Through Toyota 4-H2O grant, Michigan 4-H Youth Development continues to educate kids experientially

For the fourth year, Michigan State University Extension 4-H Youth Development has received a Toyota 4-H2O grant. The $65,000 grant is divided between two areas: $50,000 goes to continue the yearlong 4-H2O projects in Oakland, Washtenaw and Wayne counties along with a cluster of counties in northeastern Michigan. The remaining $15,000 supports the 2011 4-H National Youth Science Day activities that will take place throughout the state Oct. 1–8.

Oakland County puts the Toyota 4-H2O grant money to work with “I pledge my hands to larger service,” a campaign focused on involving elementary through high school-aged youth in water issues and water-related cleanup efforts. Youth also learn about water issues hands-on when they attend the 4-H2O Eco-Challenge summer weeklong camp at Indian Springs Metropark in August.

In Washtenaw County, the Huron River Watershed Council partners with MSU Extension to teach students about community-based water resources such as the Huron, Detroit, Ottawa-Stony and Raisin watersheds. The kids test the quality of the water and learn how their daily actions can have an effect on that quality.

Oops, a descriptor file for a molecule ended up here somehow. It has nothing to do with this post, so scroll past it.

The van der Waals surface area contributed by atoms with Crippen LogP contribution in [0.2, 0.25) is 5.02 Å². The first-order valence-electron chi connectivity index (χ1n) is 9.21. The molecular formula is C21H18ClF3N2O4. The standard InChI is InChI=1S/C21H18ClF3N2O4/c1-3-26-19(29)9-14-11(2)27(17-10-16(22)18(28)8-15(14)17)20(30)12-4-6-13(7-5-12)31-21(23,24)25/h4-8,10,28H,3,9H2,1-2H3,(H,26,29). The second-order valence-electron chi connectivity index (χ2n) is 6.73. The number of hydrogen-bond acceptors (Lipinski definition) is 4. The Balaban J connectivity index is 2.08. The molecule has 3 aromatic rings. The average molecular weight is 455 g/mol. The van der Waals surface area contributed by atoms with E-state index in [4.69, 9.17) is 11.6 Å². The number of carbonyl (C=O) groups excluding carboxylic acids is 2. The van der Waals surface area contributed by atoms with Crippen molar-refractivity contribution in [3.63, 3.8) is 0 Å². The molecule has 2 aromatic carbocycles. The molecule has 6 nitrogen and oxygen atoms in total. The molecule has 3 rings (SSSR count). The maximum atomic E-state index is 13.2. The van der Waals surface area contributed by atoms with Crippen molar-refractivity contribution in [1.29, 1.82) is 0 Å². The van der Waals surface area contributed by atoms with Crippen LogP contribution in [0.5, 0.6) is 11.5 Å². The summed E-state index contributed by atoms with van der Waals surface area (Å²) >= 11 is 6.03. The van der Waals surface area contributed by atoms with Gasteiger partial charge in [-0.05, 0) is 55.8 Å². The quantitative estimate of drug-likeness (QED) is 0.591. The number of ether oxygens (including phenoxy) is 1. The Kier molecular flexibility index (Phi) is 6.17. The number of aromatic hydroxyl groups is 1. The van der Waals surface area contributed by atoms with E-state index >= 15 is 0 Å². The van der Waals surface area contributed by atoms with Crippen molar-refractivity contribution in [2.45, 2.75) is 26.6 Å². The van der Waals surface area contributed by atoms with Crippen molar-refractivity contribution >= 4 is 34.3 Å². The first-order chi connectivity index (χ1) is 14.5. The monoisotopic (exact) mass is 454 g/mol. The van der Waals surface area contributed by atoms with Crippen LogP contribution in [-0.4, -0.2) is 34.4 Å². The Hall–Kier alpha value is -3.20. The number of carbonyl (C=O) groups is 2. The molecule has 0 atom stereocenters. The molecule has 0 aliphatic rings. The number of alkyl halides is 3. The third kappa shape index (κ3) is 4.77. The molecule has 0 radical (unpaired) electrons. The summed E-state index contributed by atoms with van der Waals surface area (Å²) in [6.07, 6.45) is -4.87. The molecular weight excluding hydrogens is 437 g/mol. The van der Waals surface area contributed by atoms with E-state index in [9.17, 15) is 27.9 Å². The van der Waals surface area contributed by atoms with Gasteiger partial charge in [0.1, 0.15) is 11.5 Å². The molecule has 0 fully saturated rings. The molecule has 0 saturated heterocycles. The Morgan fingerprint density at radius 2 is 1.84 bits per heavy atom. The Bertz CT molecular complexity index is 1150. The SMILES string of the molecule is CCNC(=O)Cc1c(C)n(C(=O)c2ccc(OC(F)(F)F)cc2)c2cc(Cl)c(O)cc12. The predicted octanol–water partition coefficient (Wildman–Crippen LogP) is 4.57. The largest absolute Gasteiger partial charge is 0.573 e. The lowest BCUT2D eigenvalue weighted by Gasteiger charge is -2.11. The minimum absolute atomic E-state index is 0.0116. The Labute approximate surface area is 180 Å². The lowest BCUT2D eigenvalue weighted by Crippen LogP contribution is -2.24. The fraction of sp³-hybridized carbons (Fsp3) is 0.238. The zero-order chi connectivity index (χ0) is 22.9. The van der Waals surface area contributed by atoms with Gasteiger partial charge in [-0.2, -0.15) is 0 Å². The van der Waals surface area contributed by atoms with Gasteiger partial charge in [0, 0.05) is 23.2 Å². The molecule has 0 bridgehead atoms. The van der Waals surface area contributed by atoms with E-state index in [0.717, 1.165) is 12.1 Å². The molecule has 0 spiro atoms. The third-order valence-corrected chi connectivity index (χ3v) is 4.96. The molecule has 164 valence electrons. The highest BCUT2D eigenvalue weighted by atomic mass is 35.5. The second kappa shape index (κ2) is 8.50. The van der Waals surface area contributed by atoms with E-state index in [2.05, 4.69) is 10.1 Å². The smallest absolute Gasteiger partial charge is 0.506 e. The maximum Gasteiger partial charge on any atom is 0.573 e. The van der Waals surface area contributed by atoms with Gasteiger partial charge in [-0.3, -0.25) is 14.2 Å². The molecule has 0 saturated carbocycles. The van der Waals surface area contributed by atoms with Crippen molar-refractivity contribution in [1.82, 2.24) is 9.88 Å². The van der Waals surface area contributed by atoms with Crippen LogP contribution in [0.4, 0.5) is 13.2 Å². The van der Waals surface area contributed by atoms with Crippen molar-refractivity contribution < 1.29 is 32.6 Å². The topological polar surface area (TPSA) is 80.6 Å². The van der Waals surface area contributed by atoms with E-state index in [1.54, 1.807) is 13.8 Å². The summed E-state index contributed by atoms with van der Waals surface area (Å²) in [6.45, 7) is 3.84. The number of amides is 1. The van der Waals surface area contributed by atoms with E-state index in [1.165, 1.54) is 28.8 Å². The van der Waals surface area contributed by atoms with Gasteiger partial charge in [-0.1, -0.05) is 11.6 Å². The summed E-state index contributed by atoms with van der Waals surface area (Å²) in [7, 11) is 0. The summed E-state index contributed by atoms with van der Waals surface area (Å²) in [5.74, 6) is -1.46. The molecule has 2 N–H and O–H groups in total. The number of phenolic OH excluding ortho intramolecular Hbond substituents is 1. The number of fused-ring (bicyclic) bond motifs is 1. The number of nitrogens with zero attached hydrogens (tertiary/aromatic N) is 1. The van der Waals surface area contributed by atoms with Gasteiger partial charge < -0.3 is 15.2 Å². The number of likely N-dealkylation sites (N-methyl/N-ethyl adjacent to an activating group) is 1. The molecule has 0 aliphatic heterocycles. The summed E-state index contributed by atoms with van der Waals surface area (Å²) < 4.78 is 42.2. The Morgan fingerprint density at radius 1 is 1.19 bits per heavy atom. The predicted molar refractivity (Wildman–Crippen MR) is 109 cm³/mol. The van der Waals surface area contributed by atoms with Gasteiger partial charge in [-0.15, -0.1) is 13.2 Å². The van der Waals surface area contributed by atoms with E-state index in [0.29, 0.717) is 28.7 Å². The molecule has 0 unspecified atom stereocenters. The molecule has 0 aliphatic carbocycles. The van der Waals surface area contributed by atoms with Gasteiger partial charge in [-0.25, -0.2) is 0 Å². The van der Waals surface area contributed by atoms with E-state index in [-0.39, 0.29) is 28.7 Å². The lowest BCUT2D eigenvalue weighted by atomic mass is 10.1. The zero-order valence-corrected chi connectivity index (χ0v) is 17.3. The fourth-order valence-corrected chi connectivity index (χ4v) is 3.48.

In Wayne County, the grant allows students in the Detroit area schools to continue to engage in the Great Lakes Education Program (GLEP) “School Ship” cruises. Students study curriculum in the classroom that prepares them for the cruise. On the boat, students visit stations that involve them in learning about life on board.

Through Toyota 4-H2O, the Maritime Heritage Center in Alpena, the Department of Natural Resources (DNR) and the U.S. Fish and Wildlife Service give students in northeastern Michigan a chance to participate in shipboard learning experiences. Students will conduct water quality tests from Lake Huron, the Ocqueoc River and the Trout River. MSU Extension staff members prepare teachers who in turn teach the students.

The grant allows kids the opportunity to learn science using a hands-on approach and relate what they learn to real-world experiences. It also gives them a taste of career options that they previously may not have known existed.

This is just another great example of how we are effectively carrying out our I Know MI Numbers science literacy initiative, providing science education in a non-formal setting using an experiential, learn-by-doing method and sharing it with teachers in formal school settings.

The Toyota 4-H20 Project is funded by a grant from Toyota to National 4-H Council and the Michigan 4-H Foundation.

To read more about 4-H Youth Development and the Toyota 4-H2O grant, click here.

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